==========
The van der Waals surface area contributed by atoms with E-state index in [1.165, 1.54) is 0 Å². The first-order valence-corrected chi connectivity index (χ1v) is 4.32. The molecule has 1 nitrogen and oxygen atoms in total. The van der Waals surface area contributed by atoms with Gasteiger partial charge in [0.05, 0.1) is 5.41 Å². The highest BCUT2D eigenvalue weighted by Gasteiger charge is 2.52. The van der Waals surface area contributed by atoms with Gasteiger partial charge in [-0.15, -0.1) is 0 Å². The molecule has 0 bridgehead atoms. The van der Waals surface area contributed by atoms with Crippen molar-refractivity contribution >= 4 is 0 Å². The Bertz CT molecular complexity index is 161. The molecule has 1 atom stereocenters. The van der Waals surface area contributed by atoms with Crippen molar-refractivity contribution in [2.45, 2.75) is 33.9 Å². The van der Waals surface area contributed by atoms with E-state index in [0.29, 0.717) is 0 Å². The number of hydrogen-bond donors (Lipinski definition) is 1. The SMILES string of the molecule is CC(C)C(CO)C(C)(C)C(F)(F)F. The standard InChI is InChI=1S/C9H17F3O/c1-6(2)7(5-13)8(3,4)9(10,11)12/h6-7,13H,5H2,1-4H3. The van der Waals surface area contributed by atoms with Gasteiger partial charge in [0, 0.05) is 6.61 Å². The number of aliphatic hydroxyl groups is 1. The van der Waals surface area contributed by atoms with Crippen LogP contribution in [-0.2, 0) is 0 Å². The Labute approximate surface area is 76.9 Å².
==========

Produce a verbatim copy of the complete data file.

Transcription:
The van der Waals surface area contributed by atoms with E-state index in [1.165, 1.54) is 0 Å². The first-order valence-corrected chi connectivity index (χ1v) is 4.32. The molecule has 1 nitrogen and oxygen atoms in total. The van der Waals surface area contributed by atoms with Gasteiger partial charge in [0.05, 0.1) is 5.41 Å². The highest BCUT2D eigenvalue weighted by Gasteiger charge is 2.52. The van der Waals surface area contributed by atoms with Gasteiger partial charge in [-0.15, -0.1) is 0 Å². The molecule has 0 bridgehead atoms. The van der Waals surface area contributed by atoms with Crippen molar-refractivity contribution >= 4 is 0 Å². The Bertz CT molecular complexity index is 161. The molecule has 1 atom stereocenters. The van der Waals surface area contributed by atoms with Crippen molar-refractivity contribution in [2.45, 2.75) is 33.9 Å². The van der Waals surface area contributed by atoms with E-state index in [0.29, 0.717) is 0 Å². The number of hydrogen-bond donors (Lipinski definition) is 1. The SMILES string of the molecule is CC(C)C(CO)C(C)(C)C(F)(F)F. The standard InChI is InChI=1S/C9H17F3O/c1-6(2)7(5-13)8(3,4)9(10,11)12/h6-7,13H,5H2,1-4H3. The van der Waals surface area contributed by atoms with Gasteiger partial charge in [0, 0.05) is 6.61 Å². The number of aliphatic hydroxyl groups is 1. The van der Waals surface area contributed by atoms with Crippen LogP contribution in [-0.2, 0) is 0 Å². The Labute approximate surface area is 76.9 Å².